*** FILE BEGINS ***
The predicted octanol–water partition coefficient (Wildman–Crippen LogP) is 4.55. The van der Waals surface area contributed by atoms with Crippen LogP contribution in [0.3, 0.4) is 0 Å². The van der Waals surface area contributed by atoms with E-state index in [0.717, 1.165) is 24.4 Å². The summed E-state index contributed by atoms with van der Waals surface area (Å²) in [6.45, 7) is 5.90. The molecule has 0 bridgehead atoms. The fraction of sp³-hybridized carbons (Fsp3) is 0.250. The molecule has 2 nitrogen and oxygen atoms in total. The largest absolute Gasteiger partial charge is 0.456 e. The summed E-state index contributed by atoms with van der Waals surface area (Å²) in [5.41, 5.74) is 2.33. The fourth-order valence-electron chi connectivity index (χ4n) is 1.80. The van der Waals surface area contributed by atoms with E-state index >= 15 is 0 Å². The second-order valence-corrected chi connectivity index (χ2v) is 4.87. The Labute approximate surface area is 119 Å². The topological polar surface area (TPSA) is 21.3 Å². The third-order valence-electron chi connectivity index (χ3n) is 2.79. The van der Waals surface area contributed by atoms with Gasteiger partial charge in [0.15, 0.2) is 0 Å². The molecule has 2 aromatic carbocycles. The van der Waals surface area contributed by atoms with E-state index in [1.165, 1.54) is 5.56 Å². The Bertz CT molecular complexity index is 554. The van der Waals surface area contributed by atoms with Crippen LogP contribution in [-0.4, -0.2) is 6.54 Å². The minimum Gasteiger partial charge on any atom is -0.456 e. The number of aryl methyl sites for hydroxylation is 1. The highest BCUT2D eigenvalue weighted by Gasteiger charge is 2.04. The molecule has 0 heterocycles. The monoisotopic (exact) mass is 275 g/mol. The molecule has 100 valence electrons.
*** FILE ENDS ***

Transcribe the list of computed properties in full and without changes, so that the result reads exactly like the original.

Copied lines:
The predicted octanol–water partition coefficient (Wildman–Crippen LogP) is 4.55. The van der Waals surface area contributed by atoms with Crippen LogP contribution in [0.3, 0.4) is 0 Å². The van der Waals surface area contributed by atoms with E-state index in [0.717, 1.165) is 24.4 Å². The summed E-state index contributed by atoms with van der Waals surface area (Å²) in [6.45, 7) is 5.90. The molecule has 0 bridgehead atoms. The fraction of sp³-hybridized carbons (Fsp3) is 0.250. The molecule has 2 nitrogen and oxygen atoms in total. The largest absolute Gasteiger partial charge is 0.456 e. The summed E-state index contributed by atoms with van der Waals surface area (Å²) in [5.41, 5.74) is 2.33. The fourth-order valence-electron chi connectivity index (χ4n) is 1.80. The van der Waals surface area contributed by atoms with E-state index >= 15 is 0 Å². The second-order valence-corrected chi connectivity index (χ2v) is 4.87. The Labute approximate surface area is 119 Å². The topological polar surface area (TPSA) is 21.3 Å². The third-order valence-electron chi connectivity index (χ3n) is 2.79. The van der Waals surface area contributed by atoms with Gasteiger partial charge in [0.15, 0.2) is 0 Å². The molecule has 2 aromatic carbocycles. The van der Waals surface area contributed by atoms with E-state index in [1.165, 1.54) is 5.56 Å². The Bertz CT molecular complexity index is 554. The van der Waals surface area contributed by atoms with Crippen LogP contribution in [-0.4, -0.2) is 6.54 Å². The minimum Gasteiger partial charge on any atom is -0.456 e. The number of aryl methyl sites for hydroxylation is 1. The highest BCUT2D eigenvalue weighted by Gasteiger charge is 2.04. The molecule has 0 heterocycles. The monoisotopic (exact) mass is 275 g/mol. The molecule has 100 valence electrons.